Film Scouts Diaries

2014 Festroia International Film Festival Diaries
Diary Part 7

by Henri Bhar


Festroia_13_InOrderOfDisappearance In the closing night's movie, Hans Petter Moland's In order of disappearance (Norway, Official Selection), the son is conspicuously absent. Actually, he just died in the city of what seems to be an overdose. The boy's father, a Swedish immigrant, is certain his son was murdered and his killing made up to look like a self-induced drug incident. When he realizes the police will not investigate any further; this impeccable bourgeois, recently elected Citizen of the Year in his small village, decides to take the matter in his own hands and avenge his son.

And so, stubbornly, he starts killing members of the two main drug-dealing gangs. One by one. Hence the title of the film, which actually goes one step further: it documents the order in which the various characters disappear by showing, in white letters against a black backdrop, a number, the name of the deceased, and the symbol of the dead man's religion, from a Protestant cross to a Star of David. (Nice touch.)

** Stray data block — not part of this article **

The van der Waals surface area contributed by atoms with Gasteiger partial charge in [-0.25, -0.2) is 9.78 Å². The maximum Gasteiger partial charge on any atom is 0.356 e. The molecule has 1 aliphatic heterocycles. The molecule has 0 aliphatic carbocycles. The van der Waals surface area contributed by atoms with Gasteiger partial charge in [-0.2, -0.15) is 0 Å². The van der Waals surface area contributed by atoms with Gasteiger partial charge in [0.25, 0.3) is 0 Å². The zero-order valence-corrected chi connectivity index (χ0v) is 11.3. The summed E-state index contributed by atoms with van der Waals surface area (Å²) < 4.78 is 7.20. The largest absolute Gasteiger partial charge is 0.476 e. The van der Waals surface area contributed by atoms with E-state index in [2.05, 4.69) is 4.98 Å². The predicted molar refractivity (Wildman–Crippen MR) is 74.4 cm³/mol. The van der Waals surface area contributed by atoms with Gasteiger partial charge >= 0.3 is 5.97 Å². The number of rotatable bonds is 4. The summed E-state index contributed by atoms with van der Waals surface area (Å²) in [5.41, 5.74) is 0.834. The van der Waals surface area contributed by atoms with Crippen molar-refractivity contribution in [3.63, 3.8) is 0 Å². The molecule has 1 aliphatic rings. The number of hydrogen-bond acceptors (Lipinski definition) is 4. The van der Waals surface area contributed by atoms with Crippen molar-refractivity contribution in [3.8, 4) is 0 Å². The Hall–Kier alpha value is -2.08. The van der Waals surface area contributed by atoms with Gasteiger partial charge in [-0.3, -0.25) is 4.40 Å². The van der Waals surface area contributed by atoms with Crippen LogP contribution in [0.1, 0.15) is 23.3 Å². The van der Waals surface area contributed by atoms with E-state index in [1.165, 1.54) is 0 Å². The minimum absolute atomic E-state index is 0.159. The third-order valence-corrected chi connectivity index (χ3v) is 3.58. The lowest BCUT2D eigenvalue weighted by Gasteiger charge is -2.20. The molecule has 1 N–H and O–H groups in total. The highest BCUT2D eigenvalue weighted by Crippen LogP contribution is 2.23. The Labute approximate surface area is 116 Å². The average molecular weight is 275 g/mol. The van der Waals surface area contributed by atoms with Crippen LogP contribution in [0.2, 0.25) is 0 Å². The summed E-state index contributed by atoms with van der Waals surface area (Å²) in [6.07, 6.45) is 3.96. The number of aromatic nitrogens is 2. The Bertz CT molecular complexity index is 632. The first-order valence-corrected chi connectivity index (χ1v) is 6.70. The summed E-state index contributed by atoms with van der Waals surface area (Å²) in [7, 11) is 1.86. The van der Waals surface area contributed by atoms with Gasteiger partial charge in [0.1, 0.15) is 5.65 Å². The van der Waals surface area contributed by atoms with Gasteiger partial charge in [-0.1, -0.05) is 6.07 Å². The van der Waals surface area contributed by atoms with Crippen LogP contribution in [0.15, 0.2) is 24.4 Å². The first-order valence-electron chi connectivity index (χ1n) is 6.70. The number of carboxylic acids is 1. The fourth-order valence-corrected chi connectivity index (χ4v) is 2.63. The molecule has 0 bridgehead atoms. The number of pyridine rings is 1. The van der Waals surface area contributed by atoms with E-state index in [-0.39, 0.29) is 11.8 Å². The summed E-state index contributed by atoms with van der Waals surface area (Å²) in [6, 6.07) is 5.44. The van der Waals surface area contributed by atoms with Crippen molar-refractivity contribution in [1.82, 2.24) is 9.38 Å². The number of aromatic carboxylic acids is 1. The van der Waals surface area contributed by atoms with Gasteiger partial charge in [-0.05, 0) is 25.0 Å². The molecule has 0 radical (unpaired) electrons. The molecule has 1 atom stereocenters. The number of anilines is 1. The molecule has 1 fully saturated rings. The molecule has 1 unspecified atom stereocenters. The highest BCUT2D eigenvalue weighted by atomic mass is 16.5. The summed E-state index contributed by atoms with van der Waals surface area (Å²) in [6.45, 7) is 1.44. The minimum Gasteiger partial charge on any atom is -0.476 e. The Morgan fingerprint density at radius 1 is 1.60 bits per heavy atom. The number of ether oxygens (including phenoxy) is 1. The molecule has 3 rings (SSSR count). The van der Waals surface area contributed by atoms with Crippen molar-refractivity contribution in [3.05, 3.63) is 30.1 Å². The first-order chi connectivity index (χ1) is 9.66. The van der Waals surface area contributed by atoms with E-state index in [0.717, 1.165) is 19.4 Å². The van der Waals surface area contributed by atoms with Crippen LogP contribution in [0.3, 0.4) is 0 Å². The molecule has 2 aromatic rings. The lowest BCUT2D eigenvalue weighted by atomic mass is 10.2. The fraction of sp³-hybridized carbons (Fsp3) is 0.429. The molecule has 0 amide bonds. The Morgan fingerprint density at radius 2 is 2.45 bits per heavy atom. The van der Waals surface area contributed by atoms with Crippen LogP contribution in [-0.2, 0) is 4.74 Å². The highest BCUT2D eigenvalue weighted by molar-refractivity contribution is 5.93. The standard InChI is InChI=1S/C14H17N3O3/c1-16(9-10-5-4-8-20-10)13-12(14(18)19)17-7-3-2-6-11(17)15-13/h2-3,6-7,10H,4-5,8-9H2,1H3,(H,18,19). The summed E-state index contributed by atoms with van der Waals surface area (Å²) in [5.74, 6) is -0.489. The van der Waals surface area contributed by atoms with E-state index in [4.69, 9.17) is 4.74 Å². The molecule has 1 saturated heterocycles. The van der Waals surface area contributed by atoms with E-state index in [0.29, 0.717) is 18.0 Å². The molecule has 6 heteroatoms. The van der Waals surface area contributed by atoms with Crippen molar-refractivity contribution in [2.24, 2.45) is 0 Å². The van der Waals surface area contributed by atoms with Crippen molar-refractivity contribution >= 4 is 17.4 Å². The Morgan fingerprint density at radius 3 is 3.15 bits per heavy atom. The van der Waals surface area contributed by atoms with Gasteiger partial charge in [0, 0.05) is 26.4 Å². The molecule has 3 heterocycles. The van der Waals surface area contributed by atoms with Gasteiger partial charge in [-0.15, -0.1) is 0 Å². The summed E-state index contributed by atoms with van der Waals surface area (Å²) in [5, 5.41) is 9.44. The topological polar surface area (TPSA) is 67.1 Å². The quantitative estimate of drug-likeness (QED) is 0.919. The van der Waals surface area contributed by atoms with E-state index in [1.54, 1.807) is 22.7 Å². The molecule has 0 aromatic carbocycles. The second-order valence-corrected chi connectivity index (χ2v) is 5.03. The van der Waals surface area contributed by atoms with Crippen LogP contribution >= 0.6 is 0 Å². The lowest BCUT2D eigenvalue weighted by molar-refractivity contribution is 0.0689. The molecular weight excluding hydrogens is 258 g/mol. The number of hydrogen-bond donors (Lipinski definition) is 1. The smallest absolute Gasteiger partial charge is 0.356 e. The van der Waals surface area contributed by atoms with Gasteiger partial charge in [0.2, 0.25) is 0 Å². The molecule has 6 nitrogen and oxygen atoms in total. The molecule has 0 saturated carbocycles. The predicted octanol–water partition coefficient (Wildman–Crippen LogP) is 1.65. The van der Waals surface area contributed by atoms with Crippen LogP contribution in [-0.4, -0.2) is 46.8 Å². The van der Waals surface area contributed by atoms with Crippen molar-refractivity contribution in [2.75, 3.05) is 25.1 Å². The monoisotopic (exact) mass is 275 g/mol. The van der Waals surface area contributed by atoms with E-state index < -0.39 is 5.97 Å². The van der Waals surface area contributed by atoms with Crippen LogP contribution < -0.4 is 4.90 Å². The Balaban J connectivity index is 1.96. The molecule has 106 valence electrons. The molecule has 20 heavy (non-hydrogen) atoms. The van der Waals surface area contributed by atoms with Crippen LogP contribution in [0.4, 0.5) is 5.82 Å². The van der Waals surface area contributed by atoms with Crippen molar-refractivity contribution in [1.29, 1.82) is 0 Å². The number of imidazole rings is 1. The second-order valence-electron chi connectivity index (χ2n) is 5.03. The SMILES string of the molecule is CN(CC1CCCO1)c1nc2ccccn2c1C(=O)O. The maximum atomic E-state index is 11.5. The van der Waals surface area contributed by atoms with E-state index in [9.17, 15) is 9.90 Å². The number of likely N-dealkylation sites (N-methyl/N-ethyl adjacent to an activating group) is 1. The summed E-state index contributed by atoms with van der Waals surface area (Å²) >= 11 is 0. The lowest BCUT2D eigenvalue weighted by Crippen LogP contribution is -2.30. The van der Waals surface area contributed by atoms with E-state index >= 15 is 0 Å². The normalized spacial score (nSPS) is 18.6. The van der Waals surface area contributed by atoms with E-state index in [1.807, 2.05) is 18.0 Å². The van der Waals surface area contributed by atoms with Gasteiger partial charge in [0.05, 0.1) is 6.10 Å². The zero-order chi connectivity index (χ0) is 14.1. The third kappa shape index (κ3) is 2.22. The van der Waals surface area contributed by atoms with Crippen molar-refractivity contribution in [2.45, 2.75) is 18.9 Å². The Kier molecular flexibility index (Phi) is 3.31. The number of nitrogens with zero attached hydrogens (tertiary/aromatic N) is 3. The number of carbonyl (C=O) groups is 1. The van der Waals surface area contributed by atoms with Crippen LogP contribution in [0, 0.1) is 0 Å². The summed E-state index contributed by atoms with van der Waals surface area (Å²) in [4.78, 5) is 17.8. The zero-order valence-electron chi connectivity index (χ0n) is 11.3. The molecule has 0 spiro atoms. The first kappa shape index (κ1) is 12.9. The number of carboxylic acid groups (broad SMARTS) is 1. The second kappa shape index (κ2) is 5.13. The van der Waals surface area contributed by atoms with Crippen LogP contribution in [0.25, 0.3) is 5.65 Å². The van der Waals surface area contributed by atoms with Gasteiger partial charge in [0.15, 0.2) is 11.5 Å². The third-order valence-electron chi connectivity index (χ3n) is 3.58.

As he pursue his avenging crusade, the father manages to pit the Norwegian gang against the Serb all you have to do is stay put and wait for the final massacre.


For, despite what you just read, the film is not a vigilante movie la Charles Bronson's Death Wish. It is actually closer to the Coen Brothers' Fargo (the sardonic wit) with a dash of Tarantino pimiento (the body count, the surrealistic conversations between hoods on the food served in Norwegian prisons and on the Scandinavian welfare system).

Smartly written, inventively directed and beautifully shot, the film also benefits from exceptional performances by the three leads. As the Serbian gang leader Papa, Bruno Ganz can do no wrong, nor can Stellan Skarsgrd as the avenging father (this is the actor's fourth collaboration with this director).

The real surprise, however, may very well be Pl Sverre Hagen as the neurotic vegan gangster nicknamed "The Count".. Although he was quite remarkable as Norwegian explorer Thor Heyerdahl in the Oscar-nominated Kon-Tiki, one might not have suspected the actor had such a range.

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